On Friday August 18th it was announced that ConocoPhillips (NYSE:COP) had closed the sale of Trinidad and Tobago Holdings LLC to the National Gas Company of Trinidad and Tobago Limited. The deal is worth an estimated $600 million, and COP expects to realize a gain of $290 million after taxes. Investors should note that along this deal, ConocoPhillips says it has sold $14.1B in non-strategic assets as part of its 2012-13 asset disposition program.
In the wake of the company's recent asset sale, I not only wanted to take a closer look at some of the fundamental catalysts driving shares higher, but a number of reasons why I continue to remain long on the company's stock.
Performance And Trend Status
On Friday shares of COP, which currently possess a market cap of $82.86 billion, a P/E ratio of 10.92, a forward P/E ratio of 11.02, and a forward yield of 4.10% ($2.76), settled at $67.38. Based on Friday's closing price, shares of COP are trading 1.66% above their 20-day simple moving average, 6.18% above their 50-day simple moving average, and 14.26% above their 200-day simple moving average. These numbers indicate a short-term, mid-term and long-term uptrend for the stock, which generally translates into a buying mode for traders. From a cash and debt perspective, it should be noted that ConocoPhillips has roughly $3.98 billion in cash and an estimated $24.92 billion of debt on its books.
Recent Dividend Behavior
On Thursday, July 11, and for the first time since February 17, 2011, COP had declared an increase of its regular quarterly dividend distribution. The increase of $0.03/share or 4.5% was the first time in just over two years ConocoPhillips had adjusted its payout. From an income perspective, the company's forward yield of 4.10% ($2.76), coupled with a payout ratio of 44.00%, could make this particular stock a very viable income option for long-term investors in search of a higher-yielding play in the oil and gas sector.
When it comes to discussing ConocoPhillips, it's not often that investors associate this particular oil and gas behemoth with an enhanced appetite for risk. In my opinion that association has become a bit more common, especially since the company made what could be one of its more interesting announcements on August 10th. It was on that day the company announced that in conjunction with Anadarko Petroleum (NYSE:APC), it would be applying for permits to develop a new field in the National Petroleum Reserve in Alaska.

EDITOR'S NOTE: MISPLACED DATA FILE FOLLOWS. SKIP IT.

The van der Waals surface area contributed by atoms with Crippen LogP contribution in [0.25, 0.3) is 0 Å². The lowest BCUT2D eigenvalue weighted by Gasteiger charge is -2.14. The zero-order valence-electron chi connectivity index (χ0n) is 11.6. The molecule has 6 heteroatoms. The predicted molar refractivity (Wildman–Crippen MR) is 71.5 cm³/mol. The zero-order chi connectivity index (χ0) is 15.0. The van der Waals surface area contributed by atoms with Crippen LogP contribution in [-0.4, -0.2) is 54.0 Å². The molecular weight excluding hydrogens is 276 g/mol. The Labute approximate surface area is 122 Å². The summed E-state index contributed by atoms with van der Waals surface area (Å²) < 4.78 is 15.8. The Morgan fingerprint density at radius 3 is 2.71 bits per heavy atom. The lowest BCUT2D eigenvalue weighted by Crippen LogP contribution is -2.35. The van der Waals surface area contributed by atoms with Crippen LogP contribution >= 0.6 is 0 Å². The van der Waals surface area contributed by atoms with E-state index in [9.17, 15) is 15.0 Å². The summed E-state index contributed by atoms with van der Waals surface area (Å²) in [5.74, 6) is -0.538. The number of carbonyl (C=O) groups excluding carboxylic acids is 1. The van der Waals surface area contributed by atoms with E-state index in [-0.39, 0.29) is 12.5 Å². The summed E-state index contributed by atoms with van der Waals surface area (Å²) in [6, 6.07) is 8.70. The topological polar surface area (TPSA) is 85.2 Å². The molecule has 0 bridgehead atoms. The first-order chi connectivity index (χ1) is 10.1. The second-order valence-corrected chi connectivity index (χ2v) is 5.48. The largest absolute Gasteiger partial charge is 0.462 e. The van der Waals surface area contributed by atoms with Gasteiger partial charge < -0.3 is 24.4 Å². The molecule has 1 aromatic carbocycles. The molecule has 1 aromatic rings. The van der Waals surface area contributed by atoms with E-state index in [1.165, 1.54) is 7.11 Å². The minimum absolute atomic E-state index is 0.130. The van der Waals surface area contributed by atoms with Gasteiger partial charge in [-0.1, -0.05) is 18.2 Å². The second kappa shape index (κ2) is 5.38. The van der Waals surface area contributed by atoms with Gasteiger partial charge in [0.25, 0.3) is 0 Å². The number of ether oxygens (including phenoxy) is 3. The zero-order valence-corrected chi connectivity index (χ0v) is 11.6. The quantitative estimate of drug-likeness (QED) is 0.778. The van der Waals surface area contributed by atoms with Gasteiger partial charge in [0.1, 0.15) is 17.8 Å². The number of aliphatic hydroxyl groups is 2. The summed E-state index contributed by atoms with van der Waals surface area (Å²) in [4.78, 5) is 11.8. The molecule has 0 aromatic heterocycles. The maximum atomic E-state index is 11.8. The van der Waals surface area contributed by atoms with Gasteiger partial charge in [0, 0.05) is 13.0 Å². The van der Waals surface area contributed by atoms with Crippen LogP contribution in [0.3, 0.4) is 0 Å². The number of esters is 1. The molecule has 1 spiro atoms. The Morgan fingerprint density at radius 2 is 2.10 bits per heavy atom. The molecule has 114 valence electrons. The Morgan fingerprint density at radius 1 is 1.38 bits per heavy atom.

Why am I considering the company's permit application a high-risk maneuver? Simply because the permits were to develop a new field on federal land that has yet to yield commercially produced oil. Although I consider the move to be a bit on the riskier side, the company's exploration wells located in an area that is known as the Greater Moose's Tooth have yielding some very appealing results. If the company's collaborative production well, dubbed GMT-1, can produce and sustain viable results, then I strongly believe this particular venture could in fact have a considerable impact on the company's earnings as well as its long-term growth.
For those of you who may be interested in establishing a position in ConocoPhillips there are at least three catalysts I'd keep my eye on over the next 12-24 months.
I'd begin by watching the company's earnings a bit closer, as its most recent performance could be a sign of things to come, especially since quarterly estimates were surpassed by about $0.11/share. The next catalyst I'd watch a bit closer is the company's dividend behavior as I strongly believe income-investors could be in for at least one more dividend increase within the next 12-18 months, especially since COP raised its Q3 production forecast to 1.46B-1.49B boe/day and its FY 2013 production forecast to 1.515-1.53B boe/day. Lastly, and although a bit riskier, I'd pay close attention to any breakthrough that may occur as a result of the company's prospective drilling at the GMT-1 well, since positive results could present a strong argument for an increase in US-based operations in the next 24-48 months.
Disclosure: I am long COP. I wrote this article myself, and it expresses my own opinions. I am not receiving compensation for it (other than from Seeking Alpha). I have no business relationship with any company whose stock is mentioned in this article.